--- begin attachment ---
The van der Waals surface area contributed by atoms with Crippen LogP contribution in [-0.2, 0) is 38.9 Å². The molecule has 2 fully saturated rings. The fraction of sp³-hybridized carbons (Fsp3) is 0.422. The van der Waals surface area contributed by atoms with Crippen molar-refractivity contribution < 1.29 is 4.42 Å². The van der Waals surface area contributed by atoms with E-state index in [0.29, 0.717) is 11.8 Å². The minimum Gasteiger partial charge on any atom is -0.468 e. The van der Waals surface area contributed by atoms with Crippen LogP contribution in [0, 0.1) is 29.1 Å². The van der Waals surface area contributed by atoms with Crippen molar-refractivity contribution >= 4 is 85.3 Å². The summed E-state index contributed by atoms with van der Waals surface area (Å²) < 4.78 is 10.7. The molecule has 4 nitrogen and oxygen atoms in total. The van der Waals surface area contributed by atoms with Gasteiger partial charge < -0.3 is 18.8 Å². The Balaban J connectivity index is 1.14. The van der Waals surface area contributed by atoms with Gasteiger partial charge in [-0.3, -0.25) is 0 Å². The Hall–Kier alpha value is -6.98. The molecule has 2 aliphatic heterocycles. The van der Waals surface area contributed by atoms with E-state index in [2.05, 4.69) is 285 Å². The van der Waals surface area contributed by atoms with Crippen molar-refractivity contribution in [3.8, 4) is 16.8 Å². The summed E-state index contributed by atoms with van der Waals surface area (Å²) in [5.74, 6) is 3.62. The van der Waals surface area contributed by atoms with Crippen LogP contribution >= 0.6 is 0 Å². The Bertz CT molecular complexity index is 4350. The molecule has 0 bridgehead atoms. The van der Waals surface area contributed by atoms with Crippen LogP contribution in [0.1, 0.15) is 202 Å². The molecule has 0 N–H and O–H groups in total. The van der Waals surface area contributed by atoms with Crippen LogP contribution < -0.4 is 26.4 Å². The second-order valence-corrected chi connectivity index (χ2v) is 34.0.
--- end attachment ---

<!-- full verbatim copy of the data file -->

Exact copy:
The van der Waals surface area contributed by atoms with Crippen LogP contribution in [-0.2, 0) is 38.9 Å². The molecule has 2 fully saturated rings. The fraction of sp³-hybridized carbons (Fsp3) is 0.422. The van der Waals surface area contributed by atoms with Crippen molar-refractivity contribution < 1.29 is 4.42 Å². The van der Waals surface area contributed by atoms with E-state index in [0.29, 0.717) is 11.8 Å². The minimum Gasteiger partial charge on any atom is -0.468 e. The van der Waals surface area contributed by atoms with Crippen LogP contribution in [0, 0.1) is 29.1 Å². The van der Waals surface area contributed by atoms with Crippen molar-refractivity contribution >= 4 is 85.3 Å². The summed E-state index contributed by atoms with van der Waals surface area (Å²) < 4.78 is 10.7. The molecule has 4 nitrogen and oxygen atoms in total. The van der Waals surface area contributed by atoms with Gasteiger partial charge < -0.3 is 18.8 Å². The Balaban J connectivity index is 1.14. The van der Waals surface area contributed by atoms with Gasteiger partial charge in [-0.3, -0.25) is 0 Å². The Hall–Kier alpha value is -6.98. The molecule has 2 aliphatic heterocycles. The van der Waals surface area contributed by atoms with E-state index in [2.05, 4.69) is 285 Å². The van der Waals surface area contributed by atoms with Crippen molar-refractivity contribution in [3.8, 4) is 16.8 Å². The summed E-state index contributed by atoms with van der Waals surface area (Å²) in [5.74, 6) is 3.62. The van der Waals surface area contributed by atoms with Crippen LogP contribution >= 0.6 is 0 Å². The Bertz CT molecular complexity index is 4350. The molecule has 0 bridgehead atoms. The van der Waals surface area contributed by atoms with Crippen LogP contribution in [0.1, 0.15) is 202 Å². The molecule has 0 N–H and O–H groups in total. The van der Waals surface area contributed by atoms with Crippen LogP contribution < -0.4 is 26.4 Å². The second-order valence-corrected chi connectivity index (χ2v) is 34.0.